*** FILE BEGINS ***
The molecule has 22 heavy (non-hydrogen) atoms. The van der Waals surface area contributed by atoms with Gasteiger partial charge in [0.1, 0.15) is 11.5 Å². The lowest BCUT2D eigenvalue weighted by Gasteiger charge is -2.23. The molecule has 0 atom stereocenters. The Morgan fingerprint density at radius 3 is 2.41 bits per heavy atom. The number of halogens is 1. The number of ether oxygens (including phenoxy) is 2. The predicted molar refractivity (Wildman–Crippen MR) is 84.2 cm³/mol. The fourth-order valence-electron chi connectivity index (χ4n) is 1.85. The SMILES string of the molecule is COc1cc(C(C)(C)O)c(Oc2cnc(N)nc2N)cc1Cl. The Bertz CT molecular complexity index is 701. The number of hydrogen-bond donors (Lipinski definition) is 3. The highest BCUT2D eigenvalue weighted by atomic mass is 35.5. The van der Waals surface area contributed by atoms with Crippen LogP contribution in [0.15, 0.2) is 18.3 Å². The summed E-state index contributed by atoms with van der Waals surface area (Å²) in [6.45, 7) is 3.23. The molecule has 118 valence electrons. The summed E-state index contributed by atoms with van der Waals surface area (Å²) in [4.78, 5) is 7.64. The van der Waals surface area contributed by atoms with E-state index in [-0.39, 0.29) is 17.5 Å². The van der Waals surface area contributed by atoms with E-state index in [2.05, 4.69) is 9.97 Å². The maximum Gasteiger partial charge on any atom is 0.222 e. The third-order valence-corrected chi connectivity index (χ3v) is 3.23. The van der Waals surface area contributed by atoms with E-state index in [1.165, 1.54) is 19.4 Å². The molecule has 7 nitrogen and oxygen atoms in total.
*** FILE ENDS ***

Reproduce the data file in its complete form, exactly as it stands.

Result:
The molecule has 22 heavy (non-hydrogen) atoms. The van der Waals surface area contributed by atoms with Gasteiger partial charge in [0.1, 0.15) is 11.5 Å². The lowest BCUT2D eigenvalue weighted by Gasteiger charge is -2.23. The molecule has 0 atom stereocenters. The Morgan fingerprint density at radius 3 is 2.41 bits per heavy atom. The number of halogens is 1. The number of ether oxygens (including phenoxy) is 2. The predicted molar refractivity (Wildman–Crippen MR) is 84.2 cm³/mol. The fourth-order valence-electron chi connectivity index (χ4n) is 1.85. The SMILES string of the molecule is COc1cc(C(C)(C)O)c(Oc2cnc(N)nc2N)cc1Cl. The Bertz CT molecular complexity index is 701. The number of hydrogen-bond donors (Lipinski definition) is 3. The highest BCUT2D eigenvalue weighted by atomic mass is 35.5. The van der Waals surface area contributed by atoms with Crippen LogP contribution in [0.15, 0.2) is 18.3 Å². The summed E-state index contributed by atoms with van der Waals surface area (Å²) in [6.45, 7) is 3.23. The molecule has 118 valence electrons. The summed E-state index contributed by atoms with van der Waals surface area (Å²) in [4.78, 5) is 7.64. The van der Waals surface area contributed by atoms with E-state index in [-0.39, 0.29) is 17.5 Å². The van der Waals surface area contributed by atoms with E-state index in [2.05, 4.69) is 9.97 Å². The maximum Gasteiger partial charge on any atom is 0.222 e. The third-order valence-corrected chi connectivity index (χ3v) is 3.23. The van der Waals surface area contributed by atoms with E-state index in [1.165, 1.54) is 19.4 Å². The molecule has 7 nitrogen and oxygen atoms in total.